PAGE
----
of making the respective teams. Those
interested should get lined up immediately.
New students will rejoice that the
activity fee, which is charged annually with the regular tuition fee, will
cover ali games and that all that is
needed to gain admittance is the activity card which may be obtained
from Mr. South. The athletics of the
Junior College are self-supporting
and there is no plan to consolidate
the athletic fund with the common
one now in practice among the high
schools of the city.
The Junior College is indeed fortunate in having so experienced a man
as Mr. French as its physical director. A middle-aged man with iron-
gray hair and a direct gaze, we all
know him to be of a windly disposition but possessing a direct-to-the-
point attitude that is convincing. His
experience in dealing with students
makes him well liked by all pupils.
Before coming to Junior College he
has attained success in schools in various parts of the country. Just prior
to coming to Houston he was Pacific
Instructor of Marine Officers School
and before that was Director of Physical Education at Eugene, Oregon.
Sterling was introduced by the first
speaker as a potent agent in the advancement in Texas of Child Welfare,
having been instrumental in passing
numerous laws which brought about
the protection of abandoned and
linquent children. His honesty and
integrity as shown in his management
of the affairs of the state were commended as responsible for Texas having been carried "safely over the skim
of the depression".
These points were immediately attacked by the Ferguson speaker, who
pointed out that the only thing in evidence as done by Sterling was the oil
proration. Sterling was criticized severely for that move, whereby with
the aid of armed men in uniforms, he
literally drove thousands of honest
laborers from their daily toil. Governor Sterling was compared to a
donkey who starved to death deliberating between two stacks of hay; the
governor was accused of having
starved Texas to death while he deliberated between his personal millions
and the governorship of Texas.
The Ferguson supporters demanded
to hear a report on what Sterling did
with the million dollars he is accused
of taking from the State Highway department. They credited Jim Ferguson, patron of education, as having
done more for the advancement of the
schools of Texas and institutes for the
infirm than any other individual as
opposed to Ross Sterling, with having
nothing concrete to his credit except
his own "flat pocketbook."
The last speaker for Sterling showed the vast benefit reaped from the
oil proration by the governor, and
pleaded with the citizens not to fool
themselves into buyirg "two tyrant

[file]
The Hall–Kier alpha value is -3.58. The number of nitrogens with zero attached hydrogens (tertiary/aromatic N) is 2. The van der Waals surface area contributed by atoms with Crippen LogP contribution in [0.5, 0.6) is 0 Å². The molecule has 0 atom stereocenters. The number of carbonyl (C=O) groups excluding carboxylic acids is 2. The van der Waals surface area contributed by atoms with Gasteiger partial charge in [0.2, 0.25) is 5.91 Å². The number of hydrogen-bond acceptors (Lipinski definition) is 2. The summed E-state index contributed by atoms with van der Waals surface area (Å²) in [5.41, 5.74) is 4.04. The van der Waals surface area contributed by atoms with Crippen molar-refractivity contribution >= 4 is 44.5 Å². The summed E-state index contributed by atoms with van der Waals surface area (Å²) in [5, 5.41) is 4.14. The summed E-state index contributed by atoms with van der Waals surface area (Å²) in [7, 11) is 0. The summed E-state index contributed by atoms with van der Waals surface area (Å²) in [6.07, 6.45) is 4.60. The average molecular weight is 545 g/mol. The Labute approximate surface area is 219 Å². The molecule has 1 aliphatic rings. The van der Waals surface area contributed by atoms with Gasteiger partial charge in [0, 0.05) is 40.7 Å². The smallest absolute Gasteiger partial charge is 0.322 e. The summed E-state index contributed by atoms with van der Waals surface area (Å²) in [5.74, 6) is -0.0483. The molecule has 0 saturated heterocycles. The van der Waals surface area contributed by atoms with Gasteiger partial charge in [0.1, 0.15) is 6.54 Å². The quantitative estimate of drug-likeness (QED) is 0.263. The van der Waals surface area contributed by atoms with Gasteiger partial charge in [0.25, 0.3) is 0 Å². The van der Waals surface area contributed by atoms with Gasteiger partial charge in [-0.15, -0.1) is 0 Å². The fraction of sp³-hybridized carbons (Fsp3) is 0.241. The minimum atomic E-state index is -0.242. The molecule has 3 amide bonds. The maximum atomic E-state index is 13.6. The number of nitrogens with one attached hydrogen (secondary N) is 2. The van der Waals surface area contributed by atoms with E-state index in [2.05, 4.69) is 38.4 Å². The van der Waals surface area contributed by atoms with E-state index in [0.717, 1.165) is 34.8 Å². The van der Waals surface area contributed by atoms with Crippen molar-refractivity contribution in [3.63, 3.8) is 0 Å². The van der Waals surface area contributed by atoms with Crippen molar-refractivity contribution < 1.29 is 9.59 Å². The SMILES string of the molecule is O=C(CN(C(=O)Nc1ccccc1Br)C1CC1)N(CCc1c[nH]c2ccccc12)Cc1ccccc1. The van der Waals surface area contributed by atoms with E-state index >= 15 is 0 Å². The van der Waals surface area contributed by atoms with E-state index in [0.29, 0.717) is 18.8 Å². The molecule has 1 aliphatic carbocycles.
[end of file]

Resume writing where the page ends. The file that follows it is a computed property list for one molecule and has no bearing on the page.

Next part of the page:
governors for the price of one".
Fred R. Birney, journalism instructor, as presiding officer, introduced
the following speakers: Tom Cooksey,
Hulon Crawford, Bill Stanford, for
Ferguson; and Anthony Crapritto,
Allan Marshall, Joe Polichino, for
No decision was rendered.
Women's Facalty Group
Holds Special Meeting
The Women's Faculty Association of
the Houston Junior College held a special meeting Saturday, October 8, in
the Lamar cafeteria, at which time officers for the fall term were elected.
Mrs. W. H. Miner was elected chairman of the association. She is tho successor of Mrs. Pearl C. Bender, college
registrar. Mrs. E. E. Oberholtzer was
named honorary chairman and Miss
Sue Thomason , vice-chairman. The
members elected Mrs. L. T. Hooker as
"The organization began during the
fall of 1931," according to Mrs. Bender, "and was conducted entirely for
"This year the club will discuss foreign countries with Mrs. B. M. Ebaugh
and Miss Thomason conducting the
At present there are 25 members in
the club, including women of the college teaching staff and wives of the
men faculty members. The first regular meeting of the association will be
held at the home of Mrs. Bender, 3220
Cbenevert Street, October 29.
You are always welcome at the
(Continued from Page 1)
dramatics last year; and many others.
All Junior College students are eligible for the debate team, and any who
arc interested in trying out should get
in touch with Professor Harris as soon
PHONE HADLEY 8194
Holman at LaBranch
The SAN JACINTO CAFE
Holman at LaBranch St.
Where the students and the
faculty eat, drink, and
C. A, SCAKLAN, Prop.
■THE COURSE TO SUCCESS"
Shorthand and Typewriting
Will Aid You in Taking
Your Lectures in Your
j The most sweetness and beauty
ever collected and placed in a
Till 1 P.M.
MAIN at RUSH
Here's Wher-4 Yoa Get 'Em!
NEW LEATHER JACKETS $4.95
NEW CORDUROY SLACKS $2.50
O. K. ALL OVER
ASK JIMMIE BRINKLEY
Our H. J. c. Representative